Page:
What Really Matters in TPC-C Benchmark Results?
Oracle currently claim to have the “Fastest Ever Database Performance”. They make this claim based on their leading result for the TPC-C industry benchmark. IBMer Conor O’Mahony asks the Smarter Question: “What really matters in a TPC-C benchmark result?” Over to Conor…
Love it or hate it, TPC-C is the industry’s leading transactional benchmark. Many deride the TPC benchmarks, including Forrester who claim that TPC Benchmarks Don’t Matter Anymore. However, others consider them to be useful. For instance, Merv Adrian blogs about Database Benchmarks – The Gift That Keeps on Giving.
Expensive benchmarks aren’t highly relevant to your organization
Forrester make valid points in their report. The TPC-C benchmark has indeed turned into an arms race, with the vendor that is willing to spend the most on a benchmark system taking the lead. IBM and Oracle have been swapping lead changes for some time, and sometimes in spectacular fashion. Are these huge benchmark systems applicable to your environment? Probably not. Very few organizations need to process anything even remotely approaching these volumes of transactions (and those that do, are often secretive). The likelihood is that your organization needs to process onlya tiny fraction of the number of transactions in one of these benchmark systems.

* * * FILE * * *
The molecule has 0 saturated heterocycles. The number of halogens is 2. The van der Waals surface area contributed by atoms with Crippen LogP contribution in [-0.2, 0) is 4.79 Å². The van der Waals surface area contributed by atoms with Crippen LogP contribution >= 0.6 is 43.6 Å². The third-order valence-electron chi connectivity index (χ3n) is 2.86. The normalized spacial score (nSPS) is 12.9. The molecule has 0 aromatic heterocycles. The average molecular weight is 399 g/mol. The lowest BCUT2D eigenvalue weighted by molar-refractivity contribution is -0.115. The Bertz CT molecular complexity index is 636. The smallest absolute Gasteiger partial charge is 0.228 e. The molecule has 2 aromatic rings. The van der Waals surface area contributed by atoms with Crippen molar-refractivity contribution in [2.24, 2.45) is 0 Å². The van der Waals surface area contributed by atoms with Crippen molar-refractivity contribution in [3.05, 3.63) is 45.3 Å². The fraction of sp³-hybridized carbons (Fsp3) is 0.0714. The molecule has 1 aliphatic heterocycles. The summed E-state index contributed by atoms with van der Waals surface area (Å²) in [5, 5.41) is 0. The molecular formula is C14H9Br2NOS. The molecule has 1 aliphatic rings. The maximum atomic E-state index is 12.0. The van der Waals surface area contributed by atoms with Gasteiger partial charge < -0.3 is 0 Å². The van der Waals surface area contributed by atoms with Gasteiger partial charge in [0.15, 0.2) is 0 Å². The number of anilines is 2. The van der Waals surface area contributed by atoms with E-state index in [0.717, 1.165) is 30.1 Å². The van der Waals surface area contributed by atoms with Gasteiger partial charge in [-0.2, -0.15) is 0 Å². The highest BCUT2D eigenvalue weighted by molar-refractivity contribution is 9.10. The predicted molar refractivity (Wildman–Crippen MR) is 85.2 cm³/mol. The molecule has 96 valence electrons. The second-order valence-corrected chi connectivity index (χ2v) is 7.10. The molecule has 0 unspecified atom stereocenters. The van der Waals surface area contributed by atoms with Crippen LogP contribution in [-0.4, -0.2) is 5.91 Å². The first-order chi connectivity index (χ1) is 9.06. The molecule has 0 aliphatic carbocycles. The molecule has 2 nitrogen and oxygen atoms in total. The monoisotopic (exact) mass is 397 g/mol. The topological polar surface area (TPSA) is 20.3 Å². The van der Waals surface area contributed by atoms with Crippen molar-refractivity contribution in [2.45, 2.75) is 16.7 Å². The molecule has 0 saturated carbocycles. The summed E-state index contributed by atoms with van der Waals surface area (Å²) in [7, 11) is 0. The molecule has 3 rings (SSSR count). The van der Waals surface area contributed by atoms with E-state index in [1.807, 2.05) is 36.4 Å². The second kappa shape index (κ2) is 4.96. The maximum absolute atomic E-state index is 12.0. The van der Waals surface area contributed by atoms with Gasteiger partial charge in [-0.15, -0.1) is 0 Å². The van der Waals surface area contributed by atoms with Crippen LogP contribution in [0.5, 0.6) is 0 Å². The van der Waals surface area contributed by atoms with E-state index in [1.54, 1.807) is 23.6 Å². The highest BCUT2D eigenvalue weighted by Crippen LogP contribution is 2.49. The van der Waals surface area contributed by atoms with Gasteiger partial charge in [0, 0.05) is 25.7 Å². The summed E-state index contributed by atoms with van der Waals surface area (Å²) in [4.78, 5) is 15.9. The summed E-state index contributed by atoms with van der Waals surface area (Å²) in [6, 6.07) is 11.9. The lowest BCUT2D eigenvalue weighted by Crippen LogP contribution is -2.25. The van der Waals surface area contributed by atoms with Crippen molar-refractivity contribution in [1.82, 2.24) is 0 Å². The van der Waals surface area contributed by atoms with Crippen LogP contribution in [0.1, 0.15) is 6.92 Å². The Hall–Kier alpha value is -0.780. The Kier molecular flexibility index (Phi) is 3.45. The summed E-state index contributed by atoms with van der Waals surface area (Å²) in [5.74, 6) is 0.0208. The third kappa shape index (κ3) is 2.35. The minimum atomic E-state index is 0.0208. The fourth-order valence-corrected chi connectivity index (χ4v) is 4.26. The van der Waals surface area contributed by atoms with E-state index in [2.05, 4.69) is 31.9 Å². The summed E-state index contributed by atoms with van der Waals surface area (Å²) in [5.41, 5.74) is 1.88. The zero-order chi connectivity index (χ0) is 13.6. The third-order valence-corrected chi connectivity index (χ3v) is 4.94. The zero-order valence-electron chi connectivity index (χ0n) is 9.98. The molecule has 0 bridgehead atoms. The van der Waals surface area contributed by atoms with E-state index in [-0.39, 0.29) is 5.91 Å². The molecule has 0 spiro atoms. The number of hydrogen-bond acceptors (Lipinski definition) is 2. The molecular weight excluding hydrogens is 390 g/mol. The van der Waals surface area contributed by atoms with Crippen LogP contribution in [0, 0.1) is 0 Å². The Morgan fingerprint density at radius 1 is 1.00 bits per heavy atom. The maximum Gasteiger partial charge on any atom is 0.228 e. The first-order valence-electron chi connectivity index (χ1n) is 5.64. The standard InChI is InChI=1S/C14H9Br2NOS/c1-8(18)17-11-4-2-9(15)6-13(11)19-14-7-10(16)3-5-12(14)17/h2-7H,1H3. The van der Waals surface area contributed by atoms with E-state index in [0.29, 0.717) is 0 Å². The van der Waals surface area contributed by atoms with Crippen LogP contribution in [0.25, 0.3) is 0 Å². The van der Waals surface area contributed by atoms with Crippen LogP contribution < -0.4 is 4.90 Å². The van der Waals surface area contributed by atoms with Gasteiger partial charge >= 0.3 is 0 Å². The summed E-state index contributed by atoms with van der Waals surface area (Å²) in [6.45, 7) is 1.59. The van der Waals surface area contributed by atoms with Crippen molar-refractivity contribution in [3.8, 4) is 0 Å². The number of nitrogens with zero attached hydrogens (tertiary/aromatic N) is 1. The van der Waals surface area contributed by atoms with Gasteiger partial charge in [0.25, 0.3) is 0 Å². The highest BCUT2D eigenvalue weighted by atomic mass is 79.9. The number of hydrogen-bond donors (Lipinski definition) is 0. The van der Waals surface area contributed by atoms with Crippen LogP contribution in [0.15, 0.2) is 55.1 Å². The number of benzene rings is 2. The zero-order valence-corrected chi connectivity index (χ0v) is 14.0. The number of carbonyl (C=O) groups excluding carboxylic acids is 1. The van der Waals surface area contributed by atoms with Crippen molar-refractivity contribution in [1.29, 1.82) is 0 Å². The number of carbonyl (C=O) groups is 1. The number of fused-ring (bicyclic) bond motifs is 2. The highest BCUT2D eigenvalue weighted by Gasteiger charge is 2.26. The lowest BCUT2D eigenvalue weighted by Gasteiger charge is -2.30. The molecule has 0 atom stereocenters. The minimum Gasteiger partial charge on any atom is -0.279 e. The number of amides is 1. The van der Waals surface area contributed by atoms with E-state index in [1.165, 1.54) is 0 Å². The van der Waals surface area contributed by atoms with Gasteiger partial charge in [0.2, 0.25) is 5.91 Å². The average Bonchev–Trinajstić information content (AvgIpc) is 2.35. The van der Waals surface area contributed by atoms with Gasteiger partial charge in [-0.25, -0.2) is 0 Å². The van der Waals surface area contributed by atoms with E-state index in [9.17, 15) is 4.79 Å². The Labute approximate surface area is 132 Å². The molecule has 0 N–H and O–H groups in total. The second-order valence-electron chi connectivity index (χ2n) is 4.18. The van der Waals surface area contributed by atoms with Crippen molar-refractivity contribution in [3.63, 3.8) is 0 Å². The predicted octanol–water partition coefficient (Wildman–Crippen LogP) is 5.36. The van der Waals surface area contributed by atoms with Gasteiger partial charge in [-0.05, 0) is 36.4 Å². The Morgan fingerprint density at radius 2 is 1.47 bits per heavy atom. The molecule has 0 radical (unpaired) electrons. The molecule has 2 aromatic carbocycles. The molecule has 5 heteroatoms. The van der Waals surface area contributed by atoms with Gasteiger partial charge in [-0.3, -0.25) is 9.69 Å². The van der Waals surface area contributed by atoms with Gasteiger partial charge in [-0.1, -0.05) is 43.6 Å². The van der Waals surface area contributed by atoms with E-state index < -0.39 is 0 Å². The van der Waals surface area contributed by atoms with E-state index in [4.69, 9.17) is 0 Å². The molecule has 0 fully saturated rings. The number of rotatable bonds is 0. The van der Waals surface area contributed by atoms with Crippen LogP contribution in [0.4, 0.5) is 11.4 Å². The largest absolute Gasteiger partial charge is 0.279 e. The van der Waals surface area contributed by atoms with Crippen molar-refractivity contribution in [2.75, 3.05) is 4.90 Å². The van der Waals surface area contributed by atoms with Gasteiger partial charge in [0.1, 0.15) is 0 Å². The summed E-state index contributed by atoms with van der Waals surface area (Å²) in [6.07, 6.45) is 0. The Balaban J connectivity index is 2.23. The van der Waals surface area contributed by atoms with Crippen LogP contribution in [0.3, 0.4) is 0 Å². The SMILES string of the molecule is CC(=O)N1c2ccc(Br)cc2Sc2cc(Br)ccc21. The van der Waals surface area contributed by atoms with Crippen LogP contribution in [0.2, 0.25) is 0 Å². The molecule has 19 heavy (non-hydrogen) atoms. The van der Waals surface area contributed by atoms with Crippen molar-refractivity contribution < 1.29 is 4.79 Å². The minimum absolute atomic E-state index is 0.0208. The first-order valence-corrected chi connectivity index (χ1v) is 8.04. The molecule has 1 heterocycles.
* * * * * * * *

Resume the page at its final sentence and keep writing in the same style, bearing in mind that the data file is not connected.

If these massive benchmark systems have little direct relevance for the majority of organizations out there, and if the raw throughput of these massive systems is becoming less relevant, what should people focus on?
Efficiency is a better measure database performance
We should focus on both processing efficiency and cost efficiency. Processing efficiency is not currently a TPC-C metric, although if you do a little investigation and math, you can usually come up with a reasonable analysis. For instance, here is A Closer Examination of Oracle’s “Database Performance” Advertisement where I look at tpmC per CPU core, which focuses on the number of transactions per CPU rather than simply the total number of transactions without context.Whereas cost efficiency is actually reported by the TPC Price/Performance metric (although you need to be aware of Sun and Oracle TPC Price/Performance Tactics, because IBM and Oracle use different tactics for TPC/C Price/Performance numbers). By focusing on the efficiency of the systems for the benchmark results, we hone in on what is important… not how many transactions a system can process, but how efficiently it process those transactions.